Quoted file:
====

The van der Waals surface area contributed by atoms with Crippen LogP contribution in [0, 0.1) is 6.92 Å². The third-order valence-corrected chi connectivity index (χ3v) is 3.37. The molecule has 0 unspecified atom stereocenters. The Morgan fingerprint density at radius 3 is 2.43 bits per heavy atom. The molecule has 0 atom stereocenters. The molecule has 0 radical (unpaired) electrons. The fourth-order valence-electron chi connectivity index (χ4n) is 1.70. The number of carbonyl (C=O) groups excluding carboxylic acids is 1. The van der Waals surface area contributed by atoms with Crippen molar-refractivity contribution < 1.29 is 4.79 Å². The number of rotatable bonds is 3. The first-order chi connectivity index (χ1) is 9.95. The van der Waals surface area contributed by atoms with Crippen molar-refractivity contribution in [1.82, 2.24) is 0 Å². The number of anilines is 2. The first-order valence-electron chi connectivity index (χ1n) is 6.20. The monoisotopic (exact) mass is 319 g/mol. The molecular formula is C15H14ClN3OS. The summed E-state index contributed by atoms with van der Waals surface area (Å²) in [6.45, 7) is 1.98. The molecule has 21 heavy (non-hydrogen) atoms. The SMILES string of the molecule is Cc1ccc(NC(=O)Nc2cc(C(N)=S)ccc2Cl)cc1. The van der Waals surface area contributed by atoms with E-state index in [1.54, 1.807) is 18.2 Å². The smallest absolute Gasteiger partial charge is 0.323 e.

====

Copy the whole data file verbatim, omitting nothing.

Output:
The van der Waals surface area contributed by atoms with Crippen LogP contribution in [0, 0.1) is 6.92 Å². The third-order valence-corrected chi connectivity index (χ3v) is 3.37. The molecule has 0 unspecified atom stereocenters. The Morgan fingerprint density at radius 3 is 2.43 bits per heavy atom. The molecule has 0 atom stereocenters. The molecule has 0 radical (unpaired) electrons. The fourth-order valence-electron chi connectivity index (χ4n) is 1.70. The number of carbonyl (C=O) groups excluding carboxylic acids is 1. The van der Waals surface area contributed by atoms with Crippen molar-refractivity contribution < 1.29 is 4.79 Å². The number of rotatable bonds is 3. The first-order chi connectivity index (χ1) is 9.95. The van der Waals surface area contributed by atoms with Crippen molar-refractivity contribution in [1.82, 2.24) is 0 Å². The number of anilines is 2. The first-order valence-electron chi connectivity index (χ1n) is 6.20. The monoisotopic (exact) mass is 319 g/mol. The molecular formula is C15H14ClN3OS. The summed E-state index contributed by atoms with van der Waals surface area (Å²) in [6.45, 7) is 1.98. The molecule has 21 heavy (non-hydrogen) atoms. The SMILES string of the molecule is Cc1ccc(NC(=O)Nc2cc(C(N)=S)ccc2Cl)cc1. The van der Waals surface area contributed by atoms with E-state index in [1.54, 1.807) is 18.2 Å². The smallest absolute Gasteiger partial charge is 0.323 e.